Coarse Geotagging with Bash and Google Maps

If all you want is to geotag photos with coordinates of the city where they were taken, a simple Bash shell script is all your need.

#!/usr/bin/env bash

wget -q --spider http://maps.googleapis.com/
if [ $? -ne 0 ]; then
echo "Google Maps is not reachable. Check your Internet connection."
exit 1
fi

if [ -z "$1" ]; then
echo "Please specify a city"
exit 1
fi

lat=$(curl -G -k --data "address=$1&sensor=false" http://maps.googleapis.com/maps/api/geocode/json | jq '.results[0].geometry.location.lat')
if (( $(echo "$lat > 0" |bc -l) )); then
latref="N"
else
latref="S"
fi

lon=$(curl -G -k --data "address=$1&sensor=false" http://maps.googleapis.com/maps/api/geocode/json | jq '.results[0].geometry.location.lng')
if (( $(echo "$lon > 0" |bc -l) )); then
lonref="E"
else
lonref="W"
fi
exiftool -overwrite_original -GPSLatitude=$lat -GPSLatitudeRef=$latref -GPSLongitude=$lon -GPSLongitudeRef=$lonref .

The script  obtains geographical coordinates of the specified city via Google Maps API, and then uses the ExifTool to write the obtained latitude and longitude values into photos in the current directory.

To deploy  the script, install the required packages first. To do this on openSUSE, use the following command:

sudo zypper in exiftool ImageMagick jq bc

Copy then the code, paste it into a new text file, and save the file under the geotag name. Run the commands below to install the script:

sudo cp geophotobash-simple.sh /local/bin/geotag
sudo chown root:root /local/bin/geotag
sudo sudo chmod 755 /local/bin/geotag

To geotag photos, switch to the directory in which they are stored, then run the geotag tokyo command (replace tokyo with the name of the city where the photos were taken). That’s all there is to it.

This is an excerpt from the Linux Photography book. Get your copy from Google Play Store or Gumroad.

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Posted in Open Source, Photography, Software

Map Photos with uMap and PHP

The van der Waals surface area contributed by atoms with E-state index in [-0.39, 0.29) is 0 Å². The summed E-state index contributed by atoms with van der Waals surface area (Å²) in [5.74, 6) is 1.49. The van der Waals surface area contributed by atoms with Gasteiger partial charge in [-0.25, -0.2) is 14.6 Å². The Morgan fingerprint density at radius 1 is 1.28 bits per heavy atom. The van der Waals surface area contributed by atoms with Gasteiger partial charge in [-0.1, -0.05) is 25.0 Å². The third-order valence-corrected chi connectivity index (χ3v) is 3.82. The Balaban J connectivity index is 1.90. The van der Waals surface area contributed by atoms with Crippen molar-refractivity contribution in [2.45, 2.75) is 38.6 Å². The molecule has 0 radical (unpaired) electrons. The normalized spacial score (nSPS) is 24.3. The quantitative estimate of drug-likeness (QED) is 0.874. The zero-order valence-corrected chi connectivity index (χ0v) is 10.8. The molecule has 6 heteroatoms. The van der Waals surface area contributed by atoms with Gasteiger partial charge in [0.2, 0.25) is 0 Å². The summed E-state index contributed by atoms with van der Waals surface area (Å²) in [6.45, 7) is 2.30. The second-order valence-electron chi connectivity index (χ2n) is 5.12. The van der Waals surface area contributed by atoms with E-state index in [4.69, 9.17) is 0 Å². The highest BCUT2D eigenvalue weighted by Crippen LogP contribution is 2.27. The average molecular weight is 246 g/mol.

If you happen to use a photo publishing application like Mejiro that stores photos and their thumbnails in regular directories, you can automatically map your photos with uMap and a dash of PHP scripting. Better still, there is no need to write PHP code from scratch: you can use a quick-and-dirty PHP script as a starting point.

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Apply Multiple Hald CLUT Presets in a Single Action with a Bash Shell Script

Hald CLUT files offer a straightforward way to apply color corrections to an image (read the Linux Photography book to learn more about Hald CLUT and its usage). Install ImageMagick on your system, and you can easily apply a Hald CLUT preset to an image file using the following command:

convert foo.JPG hald-9.png -hald-clut foo-modified.jpeg

But what if you have a handful of Hald CLUT files and you want to apply them all to a specific photo?

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Posted in Open Source, Photography, Scribbles, Software

WD My Passport Wireless Linux Hacks

While WD My Passport Wireless is a rather useful device in its own right, the fact that it powered by a lightweight yet complete Linux distribution means that its capabilities can be extended even further. Deploy, for example, rclone on the device, and you can back up the photos and raw files stored on the disk to any supported cloud storage service.

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Posted in Hardware, Open Source, Software

Sonnenhut: a Script to Run before a Photo Walk

Before you head for a photo walk, it makes sense to check the weather and ensure that you won’t miss the golden hour. And Sonnenhut can help you with that. This simple Python script fetches and displays current weather conditions and golden hour info for a specified city. The script is available on GitHub under the GPLv3 license.

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Posted in Open Source, Photography, Software

Show Geotagged Photos on OpenStreetMap

Want to show on the map the place where you took a specific photo? Provided that the photo is geotagged, the simple function below will do the job:

if [ -x "$(command -v exiftool)" ] ; then
function show-on-osm(){
lat=`exiftool -n -p '$GPSlatitude' $1`
lon=`exiftool -n -p '$GPSlongitude' $1`
osm="http://www.openstreetmap.org/?mlat=$lat&mlon=$lon&zoom=18"
xdg-open $osm
}
fi

The function extracts latitude and longitude values from the photo’s EXIF metadata, creates an OpenStreetMap URL, and opens it in the default browser.

For the function to work, you need to install the ExifTool on your system. Add the function to the ~/.bashrc file, and use the show-on-osm foo.JPG command to show the photo you want on OpenStreetMap (replace foo.JPG with the actual name of the desired photo).

This is an excerpt from the Linux Photography book. Get your copy here.

Posted in Open Source, Photography, Software

Add Captions with Basic EXIF Data to Photos using ImageMagick

Adding a caption containing basic EXIF info such as aperture, shutter speed, and ISO to a photo can come in useful in many situations. And a simple Bash shell script automates this action. The script uses the ExifTool and ImageMagick tools to extract EXIF data from a specified image. It then adds a caption containing the extracted aperture, shutter speed, and ISO values to the image.

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